Creative Readings, Spring 2017

Join us in the Library on the Lakewood Campus on Wednesday, April 12th, from 4:00 – 5:00 pm for a Creative Readings event featuring three members of our talented English faculty and their writings in multiple genres:

Sara Fall – Creative Nonfiction
Leah Rogin-Roper – Fiction
Ian Tyson – Poetry

Coffee, tea, hot cider, cheese and crackers, and sweet snacks will be served.

Creative Readings, Fall 2016

Join us on Wednesday, November 9th, from 4:00 – 5:00 pm for a Creative Readings event featuring four members of our talented English faculty and their writings in multiple genres:

Carlos Manuel Castillo – Personal Narrative
Stina French – Flash Fiction/Poetry
Katy Owens – Poetry
Anthony Rosso – Fiction

Coffee, tea, hot cider, cheese and crackers, and sweet snacks will be served.

Kanopy for Streaming Video

Kanopy is a video streaming solution for colleges that offers a Netflix-like user experience and a broad selection of over 26,000 documentaries, feature films, and training videos from thousands of producers. You can explore their films via this trial link through September 30th, 2016.

Kanopy touches on all topics, and featured producers include Criterion Collection, PBS, HBO, The Video Project, New Day Films, The Great Courses, California Newsreel, Kino Lorber, Media Education Foundation, First Run Features, BBC, and many more. Films can be watched from anywhere, anytime, by all staff and students.

Love it? Hate it? Tell us your thoughts about this trial product.

Check Out State Parks!

backpack contents

Have you always wanted to check out Colorado’s state parks? Now you can, for free! The RRCC Library has two state park pass hang tags and two adventure backpacks that can be checked out for up to seven days by RRCC students, faculty, and staff. In addition to the parks pass, the backpacks each contain a pair of binoculars, a Colorado wildlife guide, a tree & wildflower guide, and a brochure to help you discover more about all 42 of our wonderful state parks.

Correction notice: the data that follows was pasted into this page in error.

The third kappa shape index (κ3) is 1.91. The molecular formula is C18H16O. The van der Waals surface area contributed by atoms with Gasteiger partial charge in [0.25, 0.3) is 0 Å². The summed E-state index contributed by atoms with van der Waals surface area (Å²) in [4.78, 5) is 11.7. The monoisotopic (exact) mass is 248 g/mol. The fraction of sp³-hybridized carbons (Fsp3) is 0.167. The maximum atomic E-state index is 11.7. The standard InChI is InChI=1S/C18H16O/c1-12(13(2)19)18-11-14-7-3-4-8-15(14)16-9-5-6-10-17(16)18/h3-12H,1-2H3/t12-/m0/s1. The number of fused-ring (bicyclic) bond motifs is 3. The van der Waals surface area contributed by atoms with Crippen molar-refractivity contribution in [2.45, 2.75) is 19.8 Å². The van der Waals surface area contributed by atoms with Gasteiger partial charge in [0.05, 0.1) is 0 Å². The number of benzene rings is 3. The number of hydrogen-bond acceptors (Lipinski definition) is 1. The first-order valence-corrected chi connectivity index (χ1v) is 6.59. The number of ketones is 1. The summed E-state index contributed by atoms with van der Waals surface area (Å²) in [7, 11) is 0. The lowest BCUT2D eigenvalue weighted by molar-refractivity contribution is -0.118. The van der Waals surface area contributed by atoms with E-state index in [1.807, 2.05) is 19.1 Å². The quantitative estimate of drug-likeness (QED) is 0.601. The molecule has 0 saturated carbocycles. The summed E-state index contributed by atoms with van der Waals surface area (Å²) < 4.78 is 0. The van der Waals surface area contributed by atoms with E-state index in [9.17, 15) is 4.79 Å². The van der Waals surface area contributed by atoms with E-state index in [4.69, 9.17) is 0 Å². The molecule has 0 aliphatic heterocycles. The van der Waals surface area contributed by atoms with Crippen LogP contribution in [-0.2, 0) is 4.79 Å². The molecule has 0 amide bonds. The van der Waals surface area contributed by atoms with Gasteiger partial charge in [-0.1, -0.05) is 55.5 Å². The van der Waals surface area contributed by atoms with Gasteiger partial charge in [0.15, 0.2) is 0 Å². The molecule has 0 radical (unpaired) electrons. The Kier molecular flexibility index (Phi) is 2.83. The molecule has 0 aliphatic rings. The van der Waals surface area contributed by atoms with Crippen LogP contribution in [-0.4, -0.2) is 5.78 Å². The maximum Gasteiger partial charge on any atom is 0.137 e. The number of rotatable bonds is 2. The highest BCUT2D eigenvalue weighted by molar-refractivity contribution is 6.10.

Colorado Parks and Wildlife, in partnership with Colorado Department of Education and the Colorado State Library are pleased to announce the expansion of the Check Out Colorado State Parks program to 287 libraries statewide in collaboration with military, public and higher education libraries beginning on June 20, 2016–just in time for the first day of summer.

Creative Readings, April 13th

Take a break from 4:00 – 5:00 pm on Wednesday, April 13th, to enjoy a sampling of the creative works of four members of the Red Rocks English Department faculty:

Lisa Donovan – Hybrid Memoir
Paul Gallagher – Poetry
Sandra Sajbel – Poetry
Kyle Whitecotton – Short Fiction

Light refreshments will be served.

Quiet study areas will be available in the Library’s study rooms during this time.

iPads Boost Math Success

[pic of Dean]

Dean Barchers, Math

What apps

While Dean initially purchased the iPads with grant money awarded to the math department, the Library manages inventory, security, checkout (including legal agreements that the College requires of any students who check out equipment), sending due date reminders, and finally, coordinating updates to operating system and apps with IT. On the rare occasion that loss, theft, or damage to the devices occurs, the Library has processes in place with the cashier’s office, the IT department, and the campus police to replace or retrieve the iPads.

“There is no way I would do this without the Library as a partner.”

Interested in learning more about how the Library can support student success in your department with mobile computing equipment? Contact Deirdre Adams-Buckley [CONTACT INFO, link to form?]

Creative Readings

Join us in the Library from 4-5 pm on Wednesday, November 2nd, for a Creative Readings event featuring four members of our English faculty and their writings in multiple genres:

Amy Braziller – Memoir